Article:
Jesse Helms was against things. One of his nicknames was "Senator No." He was against federal support for the arts and gin control and Fidel Castro and turning the Panama Canal over to Panama and...well, it's a long list.
But the most remembered thing about him probably is that he was a vocal, convinced racist. When he announced his retirement from the Senate, Washington Post columnist David Broder wrote of him as "the last prominent unabashed white racist politician in this country," which struck most who knew him as about right
He was also a very effective politician, good at raising money, tough to oppose. James Hunt, a popular North Carolina governor who ran unsuccessfully against Helms in 1984 said, "He ran negative ads against me for 20 months." They worked. One was famous--a white man's hand, wearing a wedding band, crumpling a rejection letter while the announcer says, "You needed that job. And you were the best qualified. But they had to give it to a minority."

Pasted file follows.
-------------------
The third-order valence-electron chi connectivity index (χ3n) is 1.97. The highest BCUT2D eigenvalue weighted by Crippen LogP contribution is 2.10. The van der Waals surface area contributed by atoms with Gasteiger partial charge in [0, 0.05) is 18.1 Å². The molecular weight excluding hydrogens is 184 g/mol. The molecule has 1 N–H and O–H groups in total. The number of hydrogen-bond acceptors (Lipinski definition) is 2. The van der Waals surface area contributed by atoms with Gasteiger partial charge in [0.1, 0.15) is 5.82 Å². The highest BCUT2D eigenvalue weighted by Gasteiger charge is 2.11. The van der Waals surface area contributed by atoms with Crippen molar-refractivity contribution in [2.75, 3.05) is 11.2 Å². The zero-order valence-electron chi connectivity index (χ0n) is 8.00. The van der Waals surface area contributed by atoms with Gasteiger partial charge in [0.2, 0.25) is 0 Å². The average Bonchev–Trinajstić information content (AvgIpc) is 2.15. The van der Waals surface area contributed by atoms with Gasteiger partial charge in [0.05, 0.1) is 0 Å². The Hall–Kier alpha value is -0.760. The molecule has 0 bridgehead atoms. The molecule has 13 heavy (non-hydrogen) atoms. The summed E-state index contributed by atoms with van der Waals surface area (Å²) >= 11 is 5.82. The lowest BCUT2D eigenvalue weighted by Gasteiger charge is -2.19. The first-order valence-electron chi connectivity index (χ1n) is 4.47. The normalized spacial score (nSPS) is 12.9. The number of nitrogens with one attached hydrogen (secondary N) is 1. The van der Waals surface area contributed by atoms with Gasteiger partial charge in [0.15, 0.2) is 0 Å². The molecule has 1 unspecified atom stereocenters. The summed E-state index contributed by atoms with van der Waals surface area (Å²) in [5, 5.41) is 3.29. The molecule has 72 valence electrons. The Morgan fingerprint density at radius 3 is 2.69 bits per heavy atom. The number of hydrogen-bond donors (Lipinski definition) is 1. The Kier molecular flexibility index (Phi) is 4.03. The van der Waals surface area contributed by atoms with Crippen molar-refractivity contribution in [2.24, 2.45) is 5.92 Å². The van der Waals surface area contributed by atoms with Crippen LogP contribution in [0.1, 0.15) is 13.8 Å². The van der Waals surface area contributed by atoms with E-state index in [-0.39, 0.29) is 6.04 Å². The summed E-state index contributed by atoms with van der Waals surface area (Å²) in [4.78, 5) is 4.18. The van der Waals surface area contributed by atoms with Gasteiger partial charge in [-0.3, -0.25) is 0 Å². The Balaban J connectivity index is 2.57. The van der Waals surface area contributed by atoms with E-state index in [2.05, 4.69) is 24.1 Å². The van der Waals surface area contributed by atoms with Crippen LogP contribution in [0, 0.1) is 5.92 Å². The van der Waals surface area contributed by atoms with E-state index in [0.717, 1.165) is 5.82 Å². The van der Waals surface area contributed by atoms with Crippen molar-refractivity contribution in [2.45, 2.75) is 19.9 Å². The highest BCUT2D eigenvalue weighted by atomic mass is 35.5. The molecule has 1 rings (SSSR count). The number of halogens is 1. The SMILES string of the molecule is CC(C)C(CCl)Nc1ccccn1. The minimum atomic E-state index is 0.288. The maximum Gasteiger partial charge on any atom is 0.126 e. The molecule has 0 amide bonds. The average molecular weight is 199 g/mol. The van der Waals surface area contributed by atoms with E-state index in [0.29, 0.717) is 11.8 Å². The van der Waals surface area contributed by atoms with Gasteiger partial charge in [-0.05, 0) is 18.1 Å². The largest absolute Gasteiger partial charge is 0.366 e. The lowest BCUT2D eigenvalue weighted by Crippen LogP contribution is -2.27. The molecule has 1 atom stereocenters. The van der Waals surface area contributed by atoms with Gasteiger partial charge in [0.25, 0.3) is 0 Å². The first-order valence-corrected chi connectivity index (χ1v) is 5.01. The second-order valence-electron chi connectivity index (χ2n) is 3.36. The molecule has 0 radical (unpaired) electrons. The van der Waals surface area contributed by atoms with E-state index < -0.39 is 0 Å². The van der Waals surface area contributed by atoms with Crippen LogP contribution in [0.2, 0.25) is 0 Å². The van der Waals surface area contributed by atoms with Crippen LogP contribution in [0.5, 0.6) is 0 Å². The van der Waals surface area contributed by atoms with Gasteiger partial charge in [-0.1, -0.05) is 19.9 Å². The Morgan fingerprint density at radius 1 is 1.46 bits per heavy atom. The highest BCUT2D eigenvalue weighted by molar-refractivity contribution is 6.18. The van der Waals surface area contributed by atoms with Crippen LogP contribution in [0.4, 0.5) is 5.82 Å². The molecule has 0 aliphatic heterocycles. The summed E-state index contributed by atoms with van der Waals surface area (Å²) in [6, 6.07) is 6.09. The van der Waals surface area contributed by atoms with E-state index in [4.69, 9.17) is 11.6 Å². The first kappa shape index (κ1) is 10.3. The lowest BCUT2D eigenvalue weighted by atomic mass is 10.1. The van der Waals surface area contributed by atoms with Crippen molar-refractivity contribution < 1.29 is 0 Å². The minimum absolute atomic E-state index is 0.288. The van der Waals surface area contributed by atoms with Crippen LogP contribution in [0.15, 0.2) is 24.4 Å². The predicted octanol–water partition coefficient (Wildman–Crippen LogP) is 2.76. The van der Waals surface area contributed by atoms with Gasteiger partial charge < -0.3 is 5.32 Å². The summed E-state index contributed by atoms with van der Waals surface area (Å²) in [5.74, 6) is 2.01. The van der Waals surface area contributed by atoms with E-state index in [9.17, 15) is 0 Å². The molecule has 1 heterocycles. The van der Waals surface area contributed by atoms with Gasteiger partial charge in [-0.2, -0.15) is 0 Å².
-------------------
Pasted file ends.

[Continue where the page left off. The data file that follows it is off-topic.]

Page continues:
He had no use for national reporters. When he campaigned in North Carolina, his office wouldn't give us his schedule. We had to phone local stations, local newspapers, to find out where he'd be. But his supporters loved him.
There have been other racists in politics, of course. When Alabama's George Wallace lost an early try for office, he's supposed to have vowed, "I will never be out-niggered again." That's ugly, of course, but it's a statement of tactics, not conviction. When the times changed, when the civil rights bills became law, Governor Wallace did favors for black mayors just as he had for white ones in years past. Times changed; Wallace changed. Jesse Helms did not.
He was truly one of a kind. That's good thing, I think.